Accuracy of the lab results in loops

I’ve noticed in my design (…) that my loops were evaluated as partly base-paired.

I’ve used UUCG and GAAA loops that are known to be stable, so it is not unexpected that they might be not as accessible as less stable loops. But this result is probably an artifact of the method used to determine secondary structure, the loop may be stabilized, but it still is a loop.

So to get the maximum score I would have to deliberately destabilize the loops to work around the quirks of that assay.

Hi Fabian. I can’t comment on the accuracy of the results as I’m not familiar with the method, however:

  1. for the one left arm that was mostly unformed, you accidentally reversed the closing CG basepair of your UUCG tetraloop. See dimension 9’s new tetraloop reference here, which explicitly denotes the identities of the closing basepair.…

There are experimental references in that thread which also show the drastic effect of reversing the closing CG pair, so this is probably a realistic feature of eteRNA.

  1. The UUCG tetraloop is hypothesized to be ultra-stable because of a non-canonical UG wobble interaction (this is an unusual non-watson crick base pair, i.e. something not covered by the ETERNA energy function). The G ends up being flipped upside down and backwards and is very conformationally restricted, so I’m not surprised that the SHAPE analysis tagged the G as being inaccessible.

The image below is from a recent structural analysis of UUCG tetraloops doi: 10.1261/rna.866408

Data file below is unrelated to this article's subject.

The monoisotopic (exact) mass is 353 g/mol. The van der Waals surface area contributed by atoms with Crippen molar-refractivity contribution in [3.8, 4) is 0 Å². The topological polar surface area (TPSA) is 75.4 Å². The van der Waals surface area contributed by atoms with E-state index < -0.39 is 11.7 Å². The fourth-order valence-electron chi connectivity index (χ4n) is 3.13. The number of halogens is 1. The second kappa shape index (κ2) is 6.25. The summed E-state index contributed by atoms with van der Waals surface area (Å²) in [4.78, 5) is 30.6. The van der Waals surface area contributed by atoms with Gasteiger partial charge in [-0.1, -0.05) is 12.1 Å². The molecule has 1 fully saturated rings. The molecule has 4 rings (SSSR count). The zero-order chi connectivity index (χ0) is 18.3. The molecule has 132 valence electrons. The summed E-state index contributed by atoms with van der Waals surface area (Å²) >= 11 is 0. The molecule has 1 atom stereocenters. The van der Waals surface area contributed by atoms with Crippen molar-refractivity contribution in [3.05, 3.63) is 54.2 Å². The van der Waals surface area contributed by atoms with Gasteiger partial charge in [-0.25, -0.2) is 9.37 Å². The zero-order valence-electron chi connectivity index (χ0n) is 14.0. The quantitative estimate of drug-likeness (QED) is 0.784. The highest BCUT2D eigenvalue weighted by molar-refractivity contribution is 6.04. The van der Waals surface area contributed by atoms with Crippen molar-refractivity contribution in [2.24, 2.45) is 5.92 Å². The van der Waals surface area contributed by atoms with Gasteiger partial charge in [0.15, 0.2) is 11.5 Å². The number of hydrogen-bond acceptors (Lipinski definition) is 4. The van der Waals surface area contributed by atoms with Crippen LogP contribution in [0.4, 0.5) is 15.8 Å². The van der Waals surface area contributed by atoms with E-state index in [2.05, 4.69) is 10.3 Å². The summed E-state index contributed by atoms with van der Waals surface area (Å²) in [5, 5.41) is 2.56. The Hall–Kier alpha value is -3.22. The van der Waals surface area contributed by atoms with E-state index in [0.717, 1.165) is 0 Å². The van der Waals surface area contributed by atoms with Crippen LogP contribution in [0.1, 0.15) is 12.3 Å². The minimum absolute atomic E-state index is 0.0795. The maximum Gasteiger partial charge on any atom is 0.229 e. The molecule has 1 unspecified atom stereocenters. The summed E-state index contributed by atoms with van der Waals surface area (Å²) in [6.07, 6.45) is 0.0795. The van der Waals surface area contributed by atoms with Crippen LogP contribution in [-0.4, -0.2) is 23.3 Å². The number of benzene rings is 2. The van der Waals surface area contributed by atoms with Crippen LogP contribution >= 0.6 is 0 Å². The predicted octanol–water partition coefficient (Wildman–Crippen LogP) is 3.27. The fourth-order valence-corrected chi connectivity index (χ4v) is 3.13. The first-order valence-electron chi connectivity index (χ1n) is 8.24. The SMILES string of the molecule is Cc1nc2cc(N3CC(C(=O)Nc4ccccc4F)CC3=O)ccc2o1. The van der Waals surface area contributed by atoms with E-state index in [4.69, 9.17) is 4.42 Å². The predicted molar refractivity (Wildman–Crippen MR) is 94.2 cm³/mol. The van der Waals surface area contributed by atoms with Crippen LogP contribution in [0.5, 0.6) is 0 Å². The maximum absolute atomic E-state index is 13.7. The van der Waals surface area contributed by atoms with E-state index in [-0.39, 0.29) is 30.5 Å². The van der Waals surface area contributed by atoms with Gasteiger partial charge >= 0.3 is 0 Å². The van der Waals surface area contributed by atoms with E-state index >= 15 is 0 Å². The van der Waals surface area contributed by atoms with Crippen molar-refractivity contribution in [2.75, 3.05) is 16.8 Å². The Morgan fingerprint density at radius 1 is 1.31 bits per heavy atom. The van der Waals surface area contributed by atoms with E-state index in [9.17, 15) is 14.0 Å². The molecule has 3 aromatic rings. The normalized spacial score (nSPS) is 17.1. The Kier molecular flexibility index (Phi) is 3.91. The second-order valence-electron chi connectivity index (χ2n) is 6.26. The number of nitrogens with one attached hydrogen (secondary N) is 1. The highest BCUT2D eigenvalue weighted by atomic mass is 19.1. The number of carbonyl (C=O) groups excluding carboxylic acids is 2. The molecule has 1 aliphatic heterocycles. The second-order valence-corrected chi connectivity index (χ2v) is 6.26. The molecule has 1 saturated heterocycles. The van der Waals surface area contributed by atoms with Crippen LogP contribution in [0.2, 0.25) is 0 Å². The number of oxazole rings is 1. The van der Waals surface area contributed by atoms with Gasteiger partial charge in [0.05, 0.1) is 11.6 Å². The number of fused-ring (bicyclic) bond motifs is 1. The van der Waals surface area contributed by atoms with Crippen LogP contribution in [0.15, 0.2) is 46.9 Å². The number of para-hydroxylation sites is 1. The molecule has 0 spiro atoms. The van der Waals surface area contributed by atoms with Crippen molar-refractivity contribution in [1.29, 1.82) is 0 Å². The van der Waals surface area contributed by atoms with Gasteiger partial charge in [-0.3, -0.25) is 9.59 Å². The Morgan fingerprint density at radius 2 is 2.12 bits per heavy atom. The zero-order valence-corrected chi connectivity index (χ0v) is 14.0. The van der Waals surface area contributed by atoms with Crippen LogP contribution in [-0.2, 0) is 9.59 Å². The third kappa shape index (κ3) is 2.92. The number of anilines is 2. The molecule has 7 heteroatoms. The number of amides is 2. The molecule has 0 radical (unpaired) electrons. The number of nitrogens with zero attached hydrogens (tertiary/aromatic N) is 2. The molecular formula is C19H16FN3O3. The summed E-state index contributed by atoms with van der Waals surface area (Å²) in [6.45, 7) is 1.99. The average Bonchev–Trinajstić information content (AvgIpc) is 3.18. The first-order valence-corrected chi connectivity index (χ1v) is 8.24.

He’s talking about the other loops, where the G’s show up *blue* despite the shape being (probably) perfect.

I am also curious whether a G in a tetraloop turning blue represents a score penalty, and on a somewhat related note, whether it actually represents a flaw in the shape of the sequenced RNA…

@ccccc; Yup, me too, at least in part. The upper loop in his design is a UUCG with the G marked blue, I’m hypothesizing here that many loop stabilizing G’s will show up this way because they are in fact not accessible as they form a real interaction, but it’s not of the watson-crick type so it’s not shown in the 2d plot. So the reason we are adding them in the first place is consistent with the reason they show up this way experimentally.

The original SHAPE paper also indicates one can expect this behavior, this is from doi: 10.1038/nchembio010

Note the low accessibility scores at the same place in every loop:

Thinking about it some more, I agree that the score should probably be manually adjusted in such cases, because we WANT people to make good loops, right?

I noticed in the latest round of lab results that we no longer seem to be penalized for these loop-stabilizing Gs showing up as bonded in the results (in the scores; they still show up as blue on the graphic of course).

Thanks, EteRNA team!

Is this still the case that loop-stabilizing Gs are showing up blue when they should not in the shape graphic?

There is an older thread on why loops sometimes appear to be misformed when it is just partial bonding that adds to the loop’s stability. It seems most pronounces in quad loops. I’m not sure that the SHAPE results can distinguish this case.

Perhaps Adrien or Jee or Rhijuu would know if they compensate for this, but I haven’t seen any evidence to support that assumption.